The Smyrna-based U.S. subsidiary of Belgian manufacturer UCB pleaded guilty in federal court in Washington to a misdemeanor in connection with the misbranding.
The government had approved Keppra to treat seizures in adults and children with epilepsy. A manufacturer may not market or promote a drug for any use not specified in its approved product label. But prosecutors said UCB claimed studies showed Keppra was safe and effective for treating migraines, without disclosing that UCB sponsored the studies or that the company’s own clinical trial failed to demonstrate such effectiveness.
UCB will pay a $7.55 million criminal fine, forfeit $1 million in assets and pay $25.7 million to resolve civil claims that it promoted off-label uses including migraine, pain, bipolar, mood disorders and anxiety.
The federal government will get $15.8 million of the civil settlement and nearly $10 million will go to state Medicaid programs. The settlement resolves two lawsuits brought by whistleblowers, who will together receive payments of more than $2.8 million from the federal share.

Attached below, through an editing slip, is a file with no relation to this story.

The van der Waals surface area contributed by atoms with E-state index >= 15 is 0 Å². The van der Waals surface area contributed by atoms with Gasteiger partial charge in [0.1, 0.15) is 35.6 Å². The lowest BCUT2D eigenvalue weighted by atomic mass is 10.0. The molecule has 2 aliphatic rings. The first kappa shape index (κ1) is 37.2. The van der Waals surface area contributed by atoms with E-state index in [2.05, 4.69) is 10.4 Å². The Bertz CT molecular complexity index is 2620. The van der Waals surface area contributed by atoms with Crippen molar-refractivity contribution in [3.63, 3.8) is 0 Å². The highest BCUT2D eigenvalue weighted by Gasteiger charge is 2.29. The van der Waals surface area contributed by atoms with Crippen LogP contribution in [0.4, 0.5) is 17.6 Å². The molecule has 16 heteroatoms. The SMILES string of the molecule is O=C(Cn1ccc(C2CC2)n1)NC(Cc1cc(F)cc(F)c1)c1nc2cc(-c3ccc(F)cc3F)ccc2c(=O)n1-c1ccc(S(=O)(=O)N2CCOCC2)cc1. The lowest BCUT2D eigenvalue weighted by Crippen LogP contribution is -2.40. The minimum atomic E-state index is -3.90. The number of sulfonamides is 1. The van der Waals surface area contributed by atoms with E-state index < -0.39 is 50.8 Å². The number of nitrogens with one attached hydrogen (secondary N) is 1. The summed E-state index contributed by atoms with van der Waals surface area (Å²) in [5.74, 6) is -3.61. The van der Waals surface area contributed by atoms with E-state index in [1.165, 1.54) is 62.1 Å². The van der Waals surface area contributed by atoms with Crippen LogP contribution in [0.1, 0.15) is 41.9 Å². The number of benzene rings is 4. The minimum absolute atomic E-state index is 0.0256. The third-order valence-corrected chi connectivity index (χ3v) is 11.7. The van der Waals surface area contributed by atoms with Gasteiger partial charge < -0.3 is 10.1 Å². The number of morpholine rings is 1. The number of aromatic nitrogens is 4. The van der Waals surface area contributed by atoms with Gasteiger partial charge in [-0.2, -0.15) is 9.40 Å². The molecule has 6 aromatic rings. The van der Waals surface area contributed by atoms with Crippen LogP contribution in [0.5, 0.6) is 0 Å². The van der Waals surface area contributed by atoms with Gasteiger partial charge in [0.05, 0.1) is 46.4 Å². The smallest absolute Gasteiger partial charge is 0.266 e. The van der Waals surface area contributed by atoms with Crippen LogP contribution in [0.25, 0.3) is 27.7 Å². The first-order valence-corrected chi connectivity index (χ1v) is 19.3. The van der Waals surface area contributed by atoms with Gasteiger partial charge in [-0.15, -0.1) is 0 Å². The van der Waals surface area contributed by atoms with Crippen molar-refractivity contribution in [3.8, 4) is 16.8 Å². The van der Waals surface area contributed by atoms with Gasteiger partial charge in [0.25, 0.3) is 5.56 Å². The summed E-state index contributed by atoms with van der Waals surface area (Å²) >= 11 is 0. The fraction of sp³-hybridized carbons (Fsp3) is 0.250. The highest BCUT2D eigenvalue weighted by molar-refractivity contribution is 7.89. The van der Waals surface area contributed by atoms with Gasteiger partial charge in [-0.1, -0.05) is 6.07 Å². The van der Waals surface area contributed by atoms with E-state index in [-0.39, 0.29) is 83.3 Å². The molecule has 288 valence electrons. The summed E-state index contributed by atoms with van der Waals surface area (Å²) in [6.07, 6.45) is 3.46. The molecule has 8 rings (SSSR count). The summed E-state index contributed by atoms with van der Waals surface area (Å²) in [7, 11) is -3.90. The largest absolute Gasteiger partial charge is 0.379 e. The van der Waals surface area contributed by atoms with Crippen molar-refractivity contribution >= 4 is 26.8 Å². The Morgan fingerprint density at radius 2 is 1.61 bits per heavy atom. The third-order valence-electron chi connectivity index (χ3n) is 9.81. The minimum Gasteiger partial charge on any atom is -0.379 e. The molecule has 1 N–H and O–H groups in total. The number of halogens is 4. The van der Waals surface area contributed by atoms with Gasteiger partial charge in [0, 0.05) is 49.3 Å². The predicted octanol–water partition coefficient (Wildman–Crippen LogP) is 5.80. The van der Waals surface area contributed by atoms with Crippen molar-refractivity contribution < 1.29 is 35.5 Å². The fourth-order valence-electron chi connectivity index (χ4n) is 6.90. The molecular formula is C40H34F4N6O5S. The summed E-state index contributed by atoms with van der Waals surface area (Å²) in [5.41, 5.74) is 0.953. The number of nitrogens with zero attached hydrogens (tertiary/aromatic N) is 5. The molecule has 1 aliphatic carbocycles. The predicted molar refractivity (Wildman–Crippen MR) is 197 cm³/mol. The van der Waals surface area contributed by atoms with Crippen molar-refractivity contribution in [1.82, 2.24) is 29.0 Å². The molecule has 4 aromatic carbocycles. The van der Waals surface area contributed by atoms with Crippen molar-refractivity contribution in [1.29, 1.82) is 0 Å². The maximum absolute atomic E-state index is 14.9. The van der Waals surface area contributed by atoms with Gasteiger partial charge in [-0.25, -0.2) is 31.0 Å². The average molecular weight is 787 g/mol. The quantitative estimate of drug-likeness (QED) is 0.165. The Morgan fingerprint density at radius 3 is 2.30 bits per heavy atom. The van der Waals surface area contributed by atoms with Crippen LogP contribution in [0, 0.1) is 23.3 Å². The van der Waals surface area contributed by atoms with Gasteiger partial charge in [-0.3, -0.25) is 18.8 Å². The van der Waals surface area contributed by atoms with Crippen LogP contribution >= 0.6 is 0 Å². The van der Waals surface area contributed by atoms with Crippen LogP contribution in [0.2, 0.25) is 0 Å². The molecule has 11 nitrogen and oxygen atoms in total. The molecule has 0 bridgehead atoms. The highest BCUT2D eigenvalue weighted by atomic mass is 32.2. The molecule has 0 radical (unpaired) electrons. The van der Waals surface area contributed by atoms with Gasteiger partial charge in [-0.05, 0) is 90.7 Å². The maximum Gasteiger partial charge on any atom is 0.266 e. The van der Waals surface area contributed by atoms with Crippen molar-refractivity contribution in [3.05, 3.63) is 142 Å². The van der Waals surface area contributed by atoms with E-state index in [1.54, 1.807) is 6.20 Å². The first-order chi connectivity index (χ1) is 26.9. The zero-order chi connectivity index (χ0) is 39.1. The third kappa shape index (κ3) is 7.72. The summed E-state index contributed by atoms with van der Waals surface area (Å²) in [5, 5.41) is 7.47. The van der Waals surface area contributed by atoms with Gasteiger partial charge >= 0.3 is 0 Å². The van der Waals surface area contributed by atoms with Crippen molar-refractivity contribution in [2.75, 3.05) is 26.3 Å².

The plea is part of an ongoing Obama administration initiative against health care fraud, including the promotion of drugs for uses the Food and Drug Administration has not approved as safe and effective. The Justice Department said it has recovered more than $5.7 billion in Medicare and Medicaid fraud cases since January 2009.
“UCB put its pursuit of profits ahead of its obligations to patients,” said Ronald C. Machen Jr., U.S. attorney for the District of Columbia. “Today’s guilty plea and UCB’s $34 million payout should remind drug companies that try to cleverly design off-label marketing schemes that we will not allow them to compromise patient safety.”